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Single-Family Rental Homes: Responding to Changing Lifestyles

Single-Family Rental Homes: Responding to Changing Lifestyles
3 min 30 sec

This blog post is one of a series excerpted from Aaron Quach’s white paper on rental housing, available at the link above. For other posts in the series, click here.

The vast majority of institutional real estate portfolios are invested in the rental housing sector in some form. The rental housing sector is unique in that it fulfills the basic human need for shelter and therefore benefits from a certain inelasticity of demand not found in most other property sectors.

The rental housing sector is comprised of several different housing types serving various segments of the market, including market-rate multi-family apartments, rent-regulated multi-family apartments (“affordable housing”), manufactured housing communities, single-family rental homes, student housing accommodations, and senior housing facilities.

This blog post will detail issues for institutional investors regarding single-family rental homes. Other blog posts will examine the additional sectors as well as implementation issues faced by all of the housing types categorized under the rental housing sector.

Single-Family Rental Homes: Big Change After GFC

Historically, single-family homes were purchased solely for owner occupancy; however, the Global Financial Crisis (GFC) gave rise to a new sector focused on single-family rental homes. It is estimated that as of June 2022, institutional investors (defined in this context as those that own more than 25 homes) own approximately 574,000 out of the 15.1 million single-family homes in the U.S., representing institutional market share of 3.8%, according to the Urban Institute. Institutional single-family rental (SFR) owners are categorized as either long-term owners (including the largest institutional SFR operators such as Pretium, Invitation Homes, American Homes 4 Rent, and smaller owner-operators) that own 87% of institutionally owned SFR; or short-term owners (including home flippers (such as Offerpad, Opendoor, Zillow), builders, government agencies, and servicers) that own a combined 13% of institutionally owned SFR, according to Urban Institute data.

Build-to-rent (BTR), also known as build-for-rent or purpose-built SFR, is a growing subset of the single-family rental sector and refers to contiguous communities of single-family homes purpose-built for rental. BTR differs from the traditional SFR strategies, in which the locations of homes are scattered rather than within the same community. BTR communities often share common designs, layouts, and amenities, in a similar fashion to new for-sale single-family home communities.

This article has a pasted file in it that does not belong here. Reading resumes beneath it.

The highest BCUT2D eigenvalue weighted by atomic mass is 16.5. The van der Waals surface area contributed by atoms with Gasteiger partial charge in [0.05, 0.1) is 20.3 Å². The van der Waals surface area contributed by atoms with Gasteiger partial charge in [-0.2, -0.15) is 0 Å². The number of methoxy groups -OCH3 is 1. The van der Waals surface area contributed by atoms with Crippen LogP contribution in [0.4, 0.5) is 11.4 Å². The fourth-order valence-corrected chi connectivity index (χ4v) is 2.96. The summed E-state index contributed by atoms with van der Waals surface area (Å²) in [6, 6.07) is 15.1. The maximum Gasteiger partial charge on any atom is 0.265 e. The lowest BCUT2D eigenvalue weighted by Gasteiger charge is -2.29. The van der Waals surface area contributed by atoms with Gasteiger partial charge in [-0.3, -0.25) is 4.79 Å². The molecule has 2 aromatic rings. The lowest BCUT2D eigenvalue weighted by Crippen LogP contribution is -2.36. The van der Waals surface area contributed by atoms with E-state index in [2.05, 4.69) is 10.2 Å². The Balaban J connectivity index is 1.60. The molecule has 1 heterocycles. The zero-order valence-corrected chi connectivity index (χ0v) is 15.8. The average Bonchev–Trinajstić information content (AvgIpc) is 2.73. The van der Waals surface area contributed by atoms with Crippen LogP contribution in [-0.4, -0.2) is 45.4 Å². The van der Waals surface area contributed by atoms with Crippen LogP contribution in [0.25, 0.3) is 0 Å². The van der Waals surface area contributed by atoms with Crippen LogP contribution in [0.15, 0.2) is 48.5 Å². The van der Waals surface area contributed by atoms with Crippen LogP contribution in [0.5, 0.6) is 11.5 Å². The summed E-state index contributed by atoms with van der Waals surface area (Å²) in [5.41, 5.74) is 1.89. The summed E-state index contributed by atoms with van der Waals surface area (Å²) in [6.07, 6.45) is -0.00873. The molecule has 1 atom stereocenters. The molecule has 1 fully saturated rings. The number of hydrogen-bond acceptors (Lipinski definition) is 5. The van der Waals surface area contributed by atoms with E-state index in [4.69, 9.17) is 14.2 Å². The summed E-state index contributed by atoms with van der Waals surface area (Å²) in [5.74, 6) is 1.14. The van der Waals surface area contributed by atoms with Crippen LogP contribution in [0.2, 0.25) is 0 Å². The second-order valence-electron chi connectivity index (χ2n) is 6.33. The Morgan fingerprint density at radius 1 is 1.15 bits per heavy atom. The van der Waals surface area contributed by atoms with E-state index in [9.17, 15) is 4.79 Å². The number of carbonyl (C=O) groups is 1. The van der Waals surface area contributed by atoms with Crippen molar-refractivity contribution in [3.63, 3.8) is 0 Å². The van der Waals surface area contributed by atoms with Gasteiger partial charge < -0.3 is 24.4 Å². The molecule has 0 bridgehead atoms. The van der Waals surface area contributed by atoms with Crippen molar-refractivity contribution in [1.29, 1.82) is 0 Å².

BTR adequately addresses some of the operational challenges associated with scattered-site SFR, with centralized property management and maintenance that allow for greater operational efficiency. In addition, because BTR projects add to the supply of housing, there tends to be less concern regarding institutional owners driving up housing costs in BTR, compared to scattered-site SFR. BTR communities tend to be located further from the urban core, due to the need for large plots of land to sufficiently accommodate the quantity of individual home sites.

The demographics of the prime renter cohort for single-family rentals—defined as those 30-44 years old—has gradually increased with the aging of the millennial generation, whose members are searching for more square footage and outdoor space to accommodate a growing family with young kids and/or pets. In addition, changing lifestyle preferences have led some would-be home buyers to remain renters, citing greater flexibility, mobility, and freedom from property maintenance.

Institutional investors seeking exposure to the single-family rental sector will find a growing list of investable options, including a handful of publicly traded REITs, dedicated scatter-site SFR funds in open-end and closed-end vehicles, dedicated BTR funds in closed-end vehicles, diversified open-end core and core plus funds with substantial scatter-site SFR and BTR exposure, and diversified value-add and opportunistic funds selectively pursuing both scatter-site SFR and BTR.

Institutional investors should consider the potential for headline risk, as critics of the sector note the increasing share of institutional ownership in the SFR market and the impact on rising housing costs. These criticisms have been a topic of conversation among tenant advocates as well as legislators. In addition, the leasing and eviction practices of some institutional landlords have also drawn scrutiny in recent years. Proponents of the SFR sector argue that institutional ownership represents less than 5% of single-family rental homes, and that other factors such as underbuilding, zoning, and NIMBYism are the primary contributors to the rising cost of housing. These proponents also argue that single-family rentals provide a solution to these affordability challenges by offering desirable rental options to those priced out of homeownership.


The Callan Institute (the “Institute”) is, and will be, the sole owner and copyright holder of all material prepared or developed by the Institute. No party has the right to reproduce, revise, resell, disseminate externally, disseminate to any affiliate firms, or post on internal websites any part of any material prepared or developed by the Institute, without the Institute’s permission. Institute clients only have the right to utilize such material internally in their business.

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